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Reasons to get a good dictionary if you want to set the literary world on fire
Welcome to the world of homophone literature. A homophone is a word which sounds the same as another word but which is spelled differently, like 'bear' and 'bare'.
So, homophone literature is what could have happened had some famous authors (or their editors) had spelling problems. We might have had ...
Grate Expectations … in which a young, orphaned boy visits an old lady still dressed in her wedding clothes who makes him clean out her fireplace and, because he doesn’t do it properly, forces him to re-do it many times until he gets it perfect. The novel ends with him hand in hand with a young lady called Estella, although she is hesitant because of his blackened fingernails and grimy palms, forcing a somewhat ambiguous ending.
Around the World in Eighty Daze … in which an octogenarian, confused and reeling from the fact that he has reached such an advanced age, embarks on a world tour, spurred on by a wager from his gentleman’s club. He does complete the journey, but being in such a vacant and puzzled state, notices hardly anything and comes back with his wrinkles tanned but little else of interest.
Mole Flanders … in which a flighty young nocturnal mammal packs into her small life twelve years as a whore, five husbands (one her own brother) and twelve years as a petty thief. She draws attention to herself because of this, not least because she can’t see a thing and has therefore done well. She is eventually sentenced to transportation to Virginia where she picks up an unusual accent for a mole and dies repentant, albeit confused, and with a reputation for sleeping in the daytime.
Scents and Sensibility – in which two young ladies, both wearing dresses hard to sit down in, are shown to be of opposite character, one being obsessed with different smells, and the other being a serious type, although capable of hidden passions. Trouble begins when the aromaholic meets a man of dubious character who promises her a whole perfumery of her own if she runs away with him, even though there is a perfectly decent old codger willing to have her who knows that the perfumery thing is just a way to get her pregnant. The old codger gets her eventually, although he does find the continual sniffing noises unbearable.
The Picture of Dorian: Grey – in which a handsome young Victorian gets his portrait painted – a colourful, vibrant picture of himself which he values highly and puts up on his wall. He decides to hire a painter to decorate the room’s walls in White with a Hint of Gentle Dove so that the painting is shown off to best effect. However, what he doesn’t realise is that the painter currently suffers from a weeping eye condition. Thus, while painting the walls, he doesn’t notice the picture and paints straight over it. Dorian is horrified, when he sees this, but it is all made much worse when he catches sight of himself in a mirror and notes that he now looks like John Major.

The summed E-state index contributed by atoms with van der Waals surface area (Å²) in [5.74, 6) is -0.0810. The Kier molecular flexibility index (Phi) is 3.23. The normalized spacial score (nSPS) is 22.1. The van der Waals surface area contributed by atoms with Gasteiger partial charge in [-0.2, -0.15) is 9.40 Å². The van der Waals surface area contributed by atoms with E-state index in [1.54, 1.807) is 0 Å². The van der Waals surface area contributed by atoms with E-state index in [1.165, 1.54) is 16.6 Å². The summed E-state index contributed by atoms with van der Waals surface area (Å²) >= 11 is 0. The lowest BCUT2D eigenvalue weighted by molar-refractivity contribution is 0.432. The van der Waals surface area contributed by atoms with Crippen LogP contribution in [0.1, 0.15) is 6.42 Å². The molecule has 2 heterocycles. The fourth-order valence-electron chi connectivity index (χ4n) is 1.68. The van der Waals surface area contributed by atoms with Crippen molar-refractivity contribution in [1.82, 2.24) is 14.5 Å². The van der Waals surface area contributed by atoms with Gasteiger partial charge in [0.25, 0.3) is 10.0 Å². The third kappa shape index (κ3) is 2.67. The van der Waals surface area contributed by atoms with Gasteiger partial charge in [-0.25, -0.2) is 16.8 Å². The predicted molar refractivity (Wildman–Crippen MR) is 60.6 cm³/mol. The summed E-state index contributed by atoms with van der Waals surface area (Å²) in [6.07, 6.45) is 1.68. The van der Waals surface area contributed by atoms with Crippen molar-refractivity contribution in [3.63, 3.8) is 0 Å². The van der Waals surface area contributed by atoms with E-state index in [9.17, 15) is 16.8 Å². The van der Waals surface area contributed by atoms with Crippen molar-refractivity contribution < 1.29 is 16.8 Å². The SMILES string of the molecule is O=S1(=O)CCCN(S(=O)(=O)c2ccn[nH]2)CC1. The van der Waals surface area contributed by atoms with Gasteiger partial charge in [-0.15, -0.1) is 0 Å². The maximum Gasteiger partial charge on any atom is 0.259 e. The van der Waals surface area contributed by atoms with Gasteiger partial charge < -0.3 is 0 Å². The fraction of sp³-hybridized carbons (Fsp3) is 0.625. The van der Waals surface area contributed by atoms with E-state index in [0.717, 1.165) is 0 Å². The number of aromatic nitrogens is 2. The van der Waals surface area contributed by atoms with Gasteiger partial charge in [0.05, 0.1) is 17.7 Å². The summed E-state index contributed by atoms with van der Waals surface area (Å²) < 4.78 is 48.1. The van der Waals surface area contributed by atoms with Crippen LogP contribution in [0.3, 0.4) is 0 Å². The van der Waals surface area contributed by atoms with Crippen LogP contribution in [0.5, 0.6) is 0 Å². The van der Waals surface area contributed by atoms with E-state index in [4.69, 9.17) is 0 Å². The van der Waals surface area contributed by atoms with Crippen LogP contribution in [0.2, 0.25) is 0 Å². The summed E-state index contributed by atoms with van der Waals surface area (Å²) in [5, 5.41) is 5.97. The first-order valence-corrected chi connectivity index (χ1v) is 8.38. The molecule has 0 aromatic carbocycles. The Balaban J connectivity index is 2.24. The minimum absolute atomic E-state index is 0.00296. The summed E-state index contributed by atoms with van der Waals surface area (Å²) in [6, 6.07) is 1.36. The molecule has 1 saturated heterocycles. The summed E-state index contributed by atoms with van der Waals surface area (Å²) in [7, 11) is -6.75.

A crossword book travels with me everywhere now. It's a hobby that's developed into an addiction over the past couple of years. If I'm stuck at a bus stop, waiting - a daily occurrence, and sometimes twice or thrice-daily - I'll whip my crossword book out, turn to a new puzzle, and while the time away filling in the clues.
I've nearly missed my bus many times. Buses sneak up on people with their heads buried in books, then hurtle past to punish you for not staying alert. There are some bus drivers around here who probably keep a joyful tally of the number of people they've outwitted this way.
Never mind missing buses, though. My bigger problem, currently, is that the book I'm carrying around is filled with general knowledge crosswords. My husband bought me this for Christmas, forgetting that I do not possess General Knowledge.
I possess only Generally Forgotten Knowledge and it's so far down, at the very ends of my brain neurons, or wherever knowledge r…
Is it just me? Is anyone else affected by the colours of food?
I've just made an omelette for my lunch. On my days off (Mondays and Wednesdays) lunch is usually an omelette. I'm trying to avoid bread. We have fallen out, bread and I. I can eat most anything else and not put on weight. I have one thin slice of bread: suddenly I'm the size of a Juggernaut and can't get through normal doors.
Two or three slices of bread, and people pass me saying, 'Look at that hot air balloon, out walking.'
I reached into the cupboard for eggs for my omelette, pulling out a box of eggs that looked different from those we usually buy. My husband bought them - they're called 'Burford Browns' and there's a message - I call it a warning - on the box: 'With deep brown coloured shells'.
Fine. Deep brown coloured shells I can cope with. Who cares about the shells? They go in the recycling, to shell heaven.
But when you crack these eggs for an omelette, inside the…
We are on holiday in Tenby, Wales. Paul and I come here most years, renting the same house each time because it has an original version of Monopoly with the metal tokens such as the top hat, boot and iron. We also like the pretty duvet covers on the beds. And there's a sea view, which is also nice.
It's a bit quiet this year - usually we bring some of our offspring with us. We are missing them. In part, this is because our she-was-on-Masterchef-once older daughter always does the cooking. We've been sitting around waiting for dinner to arrive before remembering she's not here and leaping to our feet to run to Tesco.
I'd like to share some of my holiday pictures with you. Fear not. My holiday snaps tend not to feature panoramic views or cathedrals.
This is post-op and relieved Rat, although his look says 'If you'd known the difference between a wall ornament and a light fitting, none of this would have been necessary ...'